I’m sitting on the marble windowsill of The Hotel Minneapolis, which is slightly slanted, face in the shade, feet in the sun, which is hot and reflects on my silver flip flops like the flash of a knife. I’m sitting sweating, and I’m hoping the people behind this window can see me less than I can see them. In front of me is the clear bus stop partition. I am waiting for the bus to take me home.
Minneapolis is all metal shine and blue sky and women wearing black bags. It is August, that month when concrete bakes and grass shimmers hazily hot. This is downtown: planters spilling with pink petunias, green bikes on their rack to rent, a sense of energy and height and heat all in one.
This morning I was in St. Paul, and every Monday and Wednesday this summer I’ve packed a lunch box like a school girl and commuted to the city. Many mornings I drove, but others I sat on a bus that brought me to the Twin Cities themselves, first the big twin, where it left me standing in the warm 8 AM brightness until another bus snaked me down University Avenue to St. Paul. The little twin.
It’s funny, riding the bus, because you feel like an orphan once you get where you’re going, especially on days like today, when the clock said 12:30 and Sophie said, “you can leave now.” I usually stay till 3. You can’t take a bus to Maple Grove before 3:16, anyways. Today I walked out of the building and realized Sophie gave me a gift – the chance to linger and wander. All summer I’ve wanted this. All summer I’ve left St. Paul wishing for more time to get to know the little twin, but hurried by the bus schedule or rush hour or a shift at the country club.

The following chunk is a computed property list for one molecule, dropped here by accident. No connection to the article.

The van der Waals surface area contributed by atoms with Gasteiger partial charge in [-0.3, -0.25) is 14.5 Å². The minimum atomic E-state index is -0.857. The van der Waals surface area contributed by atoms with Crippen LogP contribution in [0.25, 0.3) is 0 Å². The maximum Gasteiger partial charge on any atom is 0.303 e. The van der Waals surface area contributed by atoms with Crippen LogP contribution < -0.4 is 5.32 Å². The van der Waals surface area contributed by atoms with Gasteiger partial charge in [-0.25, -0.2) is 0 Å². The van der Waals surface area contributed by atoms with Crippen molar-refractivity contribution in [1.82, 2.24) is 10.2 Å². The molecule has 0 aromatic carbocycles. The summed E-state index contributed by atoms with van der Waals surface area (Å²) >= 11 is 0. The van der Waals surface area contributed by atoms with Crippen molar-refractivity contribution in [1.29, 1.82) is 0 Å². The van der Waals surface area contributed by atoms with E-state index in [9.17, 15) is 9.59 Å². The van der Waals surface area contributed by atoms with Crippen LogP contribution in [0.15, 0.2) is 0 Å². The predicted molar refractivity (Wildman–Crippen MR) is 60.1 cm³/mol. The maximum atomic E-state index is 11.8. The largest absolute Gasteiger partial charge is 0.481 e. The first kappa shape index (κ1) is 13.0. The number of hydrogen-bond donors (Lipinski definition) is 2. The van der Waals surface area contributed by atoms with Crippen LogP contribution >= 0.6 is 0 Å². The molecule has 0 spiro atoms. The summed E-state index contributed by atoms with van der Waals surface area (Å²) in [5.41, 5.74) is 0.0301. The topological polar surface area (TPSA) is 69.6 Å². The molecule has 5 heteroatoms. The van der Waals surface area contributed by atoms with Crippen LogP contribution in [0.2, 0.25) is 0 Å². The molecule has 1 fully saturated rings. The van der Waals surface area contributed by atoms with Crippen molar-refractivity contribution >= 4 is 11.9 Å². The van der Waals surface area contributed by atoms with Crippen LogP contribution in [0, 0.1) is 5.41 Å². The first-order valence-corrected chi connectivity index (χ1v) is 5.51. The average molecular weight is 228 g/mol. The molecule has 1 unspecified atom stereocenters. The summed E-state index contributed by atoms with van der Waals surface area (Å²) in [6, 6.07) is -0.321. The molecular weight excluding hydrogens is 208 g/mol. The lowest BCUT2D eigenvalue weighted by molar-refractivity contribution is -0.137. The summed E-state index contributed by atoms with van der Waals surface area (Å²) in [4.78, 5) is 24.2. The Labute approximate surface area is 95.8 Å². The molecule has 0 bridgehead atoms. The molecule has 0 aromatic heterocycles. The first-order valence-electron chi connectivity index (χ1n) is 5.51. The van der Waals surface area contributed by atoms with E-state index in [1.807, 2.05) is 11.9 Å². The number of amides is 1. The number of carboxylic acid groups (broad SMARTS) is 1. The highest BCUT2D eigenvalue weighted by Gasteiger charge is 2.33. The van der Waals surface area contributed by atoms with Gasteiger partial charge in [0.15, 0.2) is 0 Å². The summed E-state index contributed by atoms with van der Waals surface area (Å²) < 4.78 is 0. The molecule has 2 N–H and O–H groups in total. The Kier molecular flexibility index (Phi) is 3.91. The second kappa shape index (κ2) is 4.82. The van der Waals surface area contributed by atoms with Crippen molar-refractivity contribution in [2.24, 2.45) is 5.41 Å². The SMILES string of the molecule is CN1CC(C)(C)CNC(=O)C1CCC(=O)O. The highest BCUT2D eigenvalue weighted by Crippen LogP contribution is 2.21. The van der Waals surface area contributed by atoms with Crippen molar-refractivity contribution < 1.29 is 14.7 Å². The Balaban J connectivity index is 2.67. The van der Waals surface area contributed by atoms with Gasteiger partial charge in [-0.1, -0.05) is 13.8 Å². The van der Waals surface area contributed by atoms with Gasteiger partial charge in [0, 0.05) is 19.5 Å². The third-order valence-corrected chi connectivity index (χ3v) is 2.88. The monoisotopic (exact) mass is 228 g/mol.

Today I got to linger, and what a treat it was to walk down Wabasha past the farmer’s market, the Snoopy statues, Macy’s, all the way to the Mississippi and see, now THAT’S what the city’s been hiding . It was like finally throwing open the curtains on a dark room.
To let my sandals lead me into Ruam Mit Thai for Thai tea with a floating orange slice and spring rolls. To finish Salvage the Bones by Jesmyn Ward, a book that asks for space, the little Thai waiter-man giving it, smiling and nodding and staying, graciously, out of the way. The peace of it all, to finish a book, uninterrupted. Unhurried.
And to stroll down Minnesota Street to wait for the bus again, feeling new, not just an intern leaving a desk in a city, but a woman leaving a dear friend. An explorer leaving a place explored. A memory.
Thank you, Sophie, for that gift, for the chance to meet the sweet little twin before summer and my internship ended and before I had to say goodbye.